As if embattled Republican Missouri Senate candidate Todd Akin didn't have enough to worry about as he continues his national "legitimate rape" apology tour, he's now in Margaret Cho's comedic crosshairs. Akin's recent comments about women being able to magically "shut that whole thing down" following a rape make him almost irresistible bait for Cho's new fall tour "Mother."
For Mary Norwood, it must have felt like déjà vu. Back in 2009 at her election night party at the Varsity—with a runoff against Kasim Reed looming and Fulton County results glacially slow to come in—she urged her supporters to save their energy and settle in for the long haul. Tuesday night wasn’t much different. This time, though, her opponent wasn’t Reed, but Reed’s heir apparent, Keisha Lance Bottoms.
Commentary: Why Oprah’s appearances with Stacey Abrams resonated so loudly—especially with Georgia women
Publications as geographically and ideologically diverse as the Guardian, Fox News, Variety, the Hill, and others ran stories or segments about Oprah Winfrey’s campaign appearances with Democratic gubernatorial candidate Stacey Abrams. Yet regardless of the depth of coverage, the two events held in auditoriums in the Atlanta suburbs likely impacted the local crowds in a much deeper way than what could be conveyed to national viewers.
After he was photographed for our October cover, Mayor Kasim Reed chatted with Atlanta magazine editor-in-chief Steve Fennessy for a discussion about his second-term goals, the future of Turner Field, how fatherhood changed him from a “selfish” man, and what’s next.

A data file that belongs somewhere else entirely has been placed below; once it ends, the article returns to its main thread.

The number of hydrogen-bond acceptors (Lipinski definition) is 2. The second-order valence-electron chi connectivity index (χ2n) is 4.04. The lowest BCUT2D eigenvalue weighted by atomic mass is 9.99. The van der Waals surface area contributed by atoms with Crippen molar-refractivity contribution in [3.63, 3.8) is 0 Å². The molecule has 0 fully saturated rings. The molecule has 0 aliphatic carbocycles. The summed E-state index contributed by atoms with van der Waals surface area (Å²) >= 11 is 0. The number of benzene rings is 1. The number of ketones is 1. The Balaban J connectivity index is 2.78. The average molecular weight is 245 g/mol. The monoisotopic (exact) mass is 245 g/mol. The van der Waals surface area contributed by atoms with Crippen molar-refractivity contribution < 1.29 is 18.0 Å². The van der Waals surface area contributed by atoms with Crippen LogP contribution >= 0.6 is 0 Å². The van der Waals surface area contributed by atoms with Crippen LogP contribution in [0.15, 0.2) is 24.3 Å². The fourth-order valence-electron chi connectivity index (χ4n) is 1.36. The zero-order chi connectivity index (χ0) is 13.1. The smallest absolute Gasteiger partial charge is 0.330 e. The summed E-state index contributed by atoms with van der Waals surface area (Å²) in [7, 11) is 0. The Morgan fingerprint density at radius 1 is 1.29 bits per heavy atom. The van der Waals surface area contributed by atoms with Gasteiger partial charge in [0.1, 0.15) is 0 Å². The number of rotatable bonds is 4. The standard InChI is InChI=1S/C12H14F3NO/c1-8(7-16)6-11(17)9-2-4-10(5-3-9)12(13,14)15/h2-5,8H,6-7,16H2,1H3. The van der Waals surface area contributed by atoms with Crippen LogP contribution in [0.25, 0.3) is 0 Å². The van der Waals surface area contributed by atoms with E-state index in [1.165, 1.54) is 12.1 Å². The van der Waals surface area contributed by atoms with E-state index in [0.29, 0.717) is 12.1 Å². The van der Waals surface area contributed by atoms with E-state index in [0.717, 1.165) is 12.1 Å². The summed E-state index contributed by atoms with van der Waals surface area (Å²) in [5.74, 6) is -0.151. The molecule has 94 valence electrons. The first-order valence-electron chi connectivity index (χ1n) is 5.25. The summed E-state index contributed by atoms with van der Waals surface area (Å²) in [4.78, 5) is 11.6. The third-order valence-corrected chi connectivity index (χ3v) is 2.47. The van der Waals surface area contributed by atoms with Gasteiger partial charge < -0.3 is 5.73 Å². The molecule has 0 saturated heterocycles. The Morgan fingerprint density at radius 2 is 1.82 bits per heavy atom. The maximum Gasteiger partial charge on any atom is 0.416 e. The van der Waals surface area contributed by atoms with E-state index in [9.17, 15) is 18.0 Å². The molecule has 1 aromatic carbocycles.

“I was the first one that came out publicly and endorsed Donald Trump” among state elected officials, Williams says—a fact that’s also proclaimed in bold font on his campaign homepage. Is it a strategy for success or failure?
After delivering the State of the Union response, Stacey Abrams's name is once again splashed across national headlines. Here's what Atlanta's reporters, pundits, and politicos had to say about the address.
Atlanta's crowded mayoral race has been quietly humming along since last year, but yesterday, in a Buckhead restaurant filled with CEOs and elected officials, the race to decide who will lead the city over the next four years officially kicked off over a spread of Brunswick stew and tabletop buckets of Bud Light.
The Georgia chapter of the National Federation of Independent Business asked Monday Night Brewing to host its endorsement event of gubernatorial candidate Brian Kemp. The brewery agreed. When media coverage found its way to Twitter, the reaction was swift.
In an interview with National Journal published yesterday, two-term Atlanta mayor Shirley Franklin was asked about the metro region's abysmal ranking for social mobility and how economic inequality could—or should—be addressed by local politicians.
"Donald Duck," "Darth Vader," "Eat my shorts," "Migos," "LOL," "Someone who isn't a sell-out, please," and "Harambe." Atlantans like to get creative when they don't like their voting options.